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NRT: The nuclear option

Written By: - Date published: 9:53 am, February 15th, 2012 - 27 comments
Categories: human rights, Parliament - Tags: ,

Lockwood ‘small hands’ Smith is digging himself deeper into a hole that is going to destroy his legacy as Speaker over the Mojo Mathers’ right to participate in Parliamentary debate. The Minister for Disabilities, Tariana Turia, is missing in action (probably off granting more of your money to her mates). Key wants nothing to do with it. So, I/S at NoRightTurn has proposed the ‘nuclear option’.


So, what to do if Lockwood Smith continues to sit on his arse and refuse to allow an elected MP to perform their constitutional duties? This:

Clerk of the House of Representatives (Non-discrimination) Amendment Bill

The Parliament of New Zealand enacts as follows:

1. Title
This Act is the Clerk of the House of Representatives (Non-discrimination) Amendment Act 2012.

2. Commencement
This Act comes into force on the day after the date on which it received the Royal Assent.

3. Purpose
The purpose of this Act is to amend the Clerk of the House of Representatives Act to ensure that all Members of Parliament are fully enabled to carry out their constitutional duties.

4. Principal Act Amended
This Act amends the Clerk of the House of Representatives Act 1988.

5. Section 3 Amended
Section 3 is amended by inserting the following paragraph after paragraph (a):

“(aa) to ensure that all Members of Parliament are enabled to carry out their constitutional duties, regardless of any disability:”

Arguably the Clerk already has to do this, as it is a duty required by law (specifically the Human Rights Act) under section 3(b). But if Smith continues to deny this, then I think MPs should seek leave to introduce and pass this bill and make it very clear that it is the Clerk’s responsibility. Seeking leave to do so each and every time Smith takes the chair would be a good way of getting the message across.

27 comments on “NRT: The nuclear option ”

  1. tsmithfield 1

    My understanding is that the Hansard is recorded now, but not within a sufficient time frame to give “real time” to Mathers.

    Why not just replace the whole Hansard recording process with the same real-time system being proposed for Mathers? This would provide instant availability of text to all MP’s, not just Mathers, and would avoid the duplication of costs.

    • felix 1.1

      That’s not a silly idea.

      It’s not uncommon to hear MPs – including Lockwood – complain about the acoustics and the sound system making it difficult to hear properly in house.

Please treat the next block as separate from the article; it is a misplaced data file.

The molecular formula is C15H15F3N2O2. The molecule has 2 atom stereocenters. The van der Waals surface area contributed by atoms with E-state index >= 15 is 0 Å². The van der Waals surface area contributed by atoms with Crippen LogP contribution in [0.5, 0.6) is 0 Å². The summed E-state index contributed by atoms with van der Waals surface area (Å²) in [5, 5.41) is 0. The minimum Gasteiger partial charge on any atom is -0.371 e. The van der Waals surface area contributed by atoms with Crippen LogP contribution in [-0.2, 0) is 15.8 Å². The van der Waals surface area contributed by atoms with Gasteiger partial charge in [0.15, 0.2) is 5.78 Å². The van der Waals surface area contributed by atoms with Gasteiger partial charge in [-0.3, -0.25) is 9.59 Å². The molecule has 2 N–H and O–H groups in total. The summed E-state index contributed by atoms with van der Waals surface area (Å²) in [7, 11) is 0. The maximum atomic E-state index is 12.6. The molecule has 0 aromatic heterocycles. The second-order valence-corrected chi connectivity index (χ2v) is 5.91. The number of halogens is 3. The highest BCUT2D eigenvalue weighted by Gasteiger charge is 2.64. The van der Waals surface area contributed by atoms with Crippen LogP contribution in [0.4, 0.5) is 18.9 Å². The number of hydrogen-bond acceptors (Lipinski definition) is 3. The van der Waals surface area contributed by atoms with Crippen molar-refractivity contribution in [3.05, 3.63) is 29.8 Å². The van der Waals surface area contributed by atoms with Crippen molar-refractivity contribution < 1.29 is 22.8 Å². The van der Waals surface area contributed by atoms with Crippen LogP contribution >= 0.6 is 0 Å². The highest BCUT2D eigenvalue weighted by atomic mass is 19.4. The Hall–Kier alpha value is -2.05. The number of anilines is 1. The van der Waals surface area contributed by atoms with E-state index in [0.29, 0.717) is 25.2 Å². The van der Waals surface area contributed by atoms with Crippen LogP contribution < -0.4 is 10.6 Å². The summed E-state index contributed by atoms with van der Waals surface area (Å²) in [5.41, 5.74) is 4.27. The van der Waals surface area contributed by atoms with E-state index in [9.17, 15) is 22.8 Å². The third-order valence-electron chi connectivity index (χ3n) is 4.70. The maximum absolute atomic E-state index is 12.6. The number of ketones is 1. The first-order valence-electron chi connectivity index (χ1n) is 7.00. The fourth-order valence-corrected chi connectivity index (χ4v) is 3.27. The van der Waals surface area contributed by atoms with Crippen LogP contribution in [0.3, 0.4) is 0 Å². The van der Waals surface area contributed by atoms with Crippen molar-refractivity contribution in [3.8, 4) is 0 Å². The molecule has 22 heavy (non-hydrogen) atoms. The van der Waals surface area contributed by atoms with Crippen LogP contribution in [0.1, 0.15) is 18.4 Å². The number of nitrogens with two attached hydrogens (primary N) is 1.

Could help.

    • Lanthanide 1.2

      I think that is what they are actually suggesting will happen: the real-time transcript created for Mojo would also be shown on parliament TV for deaf people throughout NZ to watch.

      • Right, but you could also make it available to other MPs too in case they missed hearing something, etc… Could be very useful. Also they could post it to the web real-time too, allowing people to follow the debate in low-bandwidth, or to quote or excerpt from the debate easily in written pieces if someone’s just made an interesting point. This needs to happen.

  2. insider 2

    SO if someone had a stroke and couldn’t speak properly, would that mean parliament paying for speech therapy so they could take part in debates? Will it have to supply spectacles for those whose vision isn;t so good? Being able to see properly is pretty important part of taking part in parliamentary business, and esuring people are ‘enabled’ is fairly all encompassing

    PS are the speaker and Parliament bound by the Human Rights Act? Aren’t they exempt from the OIA and some acts given MPs aren’t really ’employees’?

    • Matt 2.1

      Sorry, is there a contest for posting egregious and stupid nonsense?

      • felix 2.1.1

        If there is, I’d nominate Michael Laws who just asked why a deaf person should get extra funding when Margret Wilson didn’t despite having an artificial leg.

        Fer reelz.

    • felix 2.2

      If they’re democratically elected to represent the people of NZ they must be enabled to perform that function. Otherwise you’d be saying the voters made a mistake and elected the wrong person, and I’m sure you wouldn’t mean to imply that.

      On the matter of specs, you have raised an important issue worthy of serious consideration. I urge you to lobby your MP to publicly petition the speaker for a spectacle allowance.

      And do let me know how that plays at the next election, won’t you?

      • toad 2.2.1

        There are plenty over in the sewer who are saying exactly that, Felix.

      • pdubyahnz 2.2.2

        “If they’re democratically elected to represent the people of NZ ” Well they arn’t really in the strictest sense are they, they are there proportionally representing voters. Not one Green MP is an elected MP in the way that lets say, Elected, members are.

        Overlooking also that they have $5.6 million of taxpayer funding already